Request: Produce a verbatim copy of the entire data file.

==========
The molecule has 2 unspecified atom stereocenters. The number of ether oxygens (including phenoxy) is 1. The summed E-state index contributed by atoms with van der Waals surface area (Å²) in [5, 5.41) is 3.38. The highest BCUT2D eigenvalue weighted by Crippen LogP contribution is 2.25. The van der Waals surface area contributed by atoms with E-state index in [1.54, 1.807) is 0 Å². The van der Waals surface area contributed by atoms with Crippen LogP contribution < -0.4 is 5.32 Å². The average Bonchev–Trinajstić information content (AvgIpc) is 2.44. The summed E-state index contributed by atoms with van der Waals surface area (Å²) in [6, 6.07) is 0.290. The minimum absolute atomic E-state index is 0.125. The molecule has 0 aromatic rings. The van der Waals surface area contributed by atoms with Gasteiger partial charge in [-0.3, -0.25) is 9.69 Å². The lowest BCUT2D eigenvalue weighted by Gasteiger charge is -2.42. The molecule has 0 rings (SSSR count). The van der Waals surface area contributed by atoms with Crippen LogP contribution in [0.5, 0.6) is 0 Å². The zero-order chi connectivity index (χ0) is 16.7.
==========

The molecule has 2 unspecified atom stereocenters. The number of ether oxygens (including phenoxy) is 1. The summed E-state index contributed by atoms with van der Waals surface area (Å²) in [5, 5.41) is 3.38. The highest BCUT2D eigenvalue weighted by Crippen LogP contribution is 2.25. The van der Waals surface area contributed by atoms with E-state index in [1.54, 1.807) is 0 Å². The van der Waals surface area contributed by atoms with Crippen LogP contribution < -0.4 is 5.32 Å². The average Bonchev–Trinajstić information content (AvgIpc) is 2.44. The summed E-state index contributed by atoms with van der Waals surface area (Å²) in [6, 6.07) is 0.290. The minimum absolute atomic E-state index is 0.125. The molecule has 0 aromatic rings. The van der Waals surface area contributed by atoms with Gasteiger partial charge in [-0.3, -0.25) is 9.69 Å². The lowest BCUT2D eigenvalue weighted by Gasteiger charge is -2.42. The molecule has 0 rings (SSSR count). The van der Waals surface area contributed by atoms with Crippen LogP contribution in [0.5, 0.6) is 0 Å². The zero-order chi connectivity index (χ0) is 16.7.